En Español

Q. Who is Mr. Smarty Plants?

A: There are those who suspect Wildflower Center volunteers are the culpable and capable culprits. Yet, others think staff members play some, albeit small, role. You can torture us with your plant questions, but we will never reveal the Green Guru's secret identity.

Help us grow by giving to the Plant Database Fund or by becoming a member

Did you know you can access the Native Plant Information Network with your web-enabled smartphone?

Share

Ask Mr. Smarty Plants

Ask Mr. Smarty Plants is a free service provided by the staff and volunteers at the Lady Bird Johnson Wildflower Center.

Search Smarty Plants
    
 
See a list of all Smarty Plants questions

Please forgive us, but Mr. Smarty Plants has been overwhelmed by a flood of mail and must take a break for awhile to catch up. We hope to be accepting new questions again soon. Thank you!

Need help with plant identification, visit the plant identification page.

 
rate this answer
Not Yet Rated

Friday - April 10, 2009

From: Orange, CT
Region: Northeast
Topic: Trees
Title: Fast-growing evergreen tree to hide power lines
Answered by: Nan Hampton

QUESTION:

Live in Orange Connecticut and need a tree that grows fast and tall to cover the power lines which are quite tall. I'm thinking evergreen type trees so that the during the winter it provides the coverage too.

ANSWER:

Here are some candidate tall evergreens that are native to Connecticut:

Chamaecyparis thyoides (Atlantic white cedar) 40 to 75 feet with medium growth rate

Ilex opaca (American holly) 25 to 65 feet, but slow-growing

Juniperus virginiana (eastern redcedar) 30 to 90 feet with moderate growth rate

Pinus strobus (eastern white pine) to more than 100 feet with fast growth

Picea glauca (white spruce) up to 100 feet and medium growth rate, photos from Vanderbilt University

Pinus resinosa (red pine) up to 100 feet and medium growth rate, photos from Vanderbilt University

Pinus rigida (pitch pine) up to 100 feet, medium growth rate, photos from Duke University

Picea rubens (red spruce) up to 100 feet, slow to medium growth, photos from Virginia Tech

Tsuga canadensis (eastern hemlock) up to 100 feet, slow to medium growth rate

You will need to check the "Growing Conditions" area on each species home page to see if they meet the conditions at your site.  I don't know how close the trees will be to the power lines, but you need to keep in mind that power companies usually have the right to trim trees away from their lines if they are perceived to pose a threat to the lines, so plant the trees so that there is plenty of room between them and the power lines.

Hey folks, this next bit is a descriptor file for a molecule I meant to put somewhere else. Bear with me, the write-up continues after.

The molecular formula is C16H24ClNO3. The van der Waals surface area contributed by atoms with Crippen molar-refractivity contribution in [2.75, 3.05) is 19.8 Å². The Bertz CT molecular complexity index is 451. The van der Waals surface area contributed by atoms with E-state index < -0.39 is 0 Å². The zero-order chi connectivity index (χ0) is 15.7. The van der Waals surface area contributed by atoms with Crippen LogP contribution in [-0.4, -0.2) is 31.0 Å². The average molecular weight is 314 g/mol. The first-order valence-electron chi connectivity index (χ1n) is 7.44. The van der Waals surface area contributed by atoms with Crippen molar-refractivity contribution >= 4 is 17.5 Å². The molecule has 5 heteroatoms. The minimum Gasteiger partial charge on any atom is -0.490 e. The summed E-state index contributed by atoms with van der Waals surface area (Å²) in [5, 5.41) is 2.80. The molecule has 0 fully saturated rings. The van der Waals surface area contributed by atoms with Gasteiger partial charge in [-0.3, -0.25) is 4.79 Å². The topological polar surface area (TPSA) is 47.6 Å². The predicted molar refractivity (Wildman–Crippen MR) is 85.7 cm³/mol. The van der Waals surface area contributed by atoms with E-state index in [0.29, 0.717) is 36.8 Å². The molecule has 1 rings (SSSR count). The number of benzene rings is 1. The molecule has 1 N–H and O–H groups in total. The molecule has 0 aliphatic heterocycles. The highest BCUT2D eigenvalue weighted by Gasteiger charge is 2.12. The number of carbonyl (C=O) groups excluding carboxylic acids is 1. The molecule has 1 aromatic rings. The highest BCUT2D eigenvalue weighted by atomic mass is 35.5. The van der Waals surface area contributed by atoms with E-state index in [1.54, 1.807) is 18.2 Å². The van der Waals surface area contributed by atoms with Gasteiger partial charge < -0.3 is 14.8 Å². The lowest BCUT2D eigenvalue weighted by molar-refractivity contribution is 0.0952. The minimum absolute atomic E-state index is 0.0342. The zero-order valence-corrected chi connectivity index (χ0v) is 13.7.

Chamaecyparis thyoides

Ilex opaca

Juniperus virginiana

Pinus strobus

Tsuga canadensis

 

 

More Trees Questions

Planting and care of Desert Willow in Golden Valley, AZ.
May 17, 2013 - I got a desert willow to plant in yard. Some of the leaves dried out before I could plant. Will that stop the tree from growing into a decent size tree or stay as a shrub?
view the full question and answer

When is the best time to trim oak trees in Driftwood TX?
September 09, 2010 - When is the best time to trim oak trees?
view the full question and answer

Chilopsis linearis Bubba in Hunt TX
October 18, 2009 - I purchased 3 desert willows (label: chilopsis linearis) to create an oasis area around a fountain which is in the center of my circle drive. But I need one more. Now I can only find the "chilopsis...
view the full question and answer

Bark flaking off oaks in New Braunfels, TX
April 12, 2010 - We have several large clusters of oak trees. Some of the trees are losing their bark. The bark is flaking off in fairly large pieces; even on some of the trees that are leafing out. Is this a result o...
view the full question and answer

pruning crape myrtle (ugh, non-native)
March 05, 2012 - We would like to plant a Dynamite Crape myrtle in front of our front window. They grow 20' to 30'. Can I trim it each year to about 15' to 20'? Should we plant it approximately 5 feet from the ...
view the full question and answer

Support the Wildflower Center by Donating Online or Becoming a Member today.
E-NEWSLETTER | BECOME A MEMBER | DONATE NOW | MEDIA | JOBS | SITEMAP | STAFF INTRANET
© 2016 Lady Bird Johnson Wildflower Center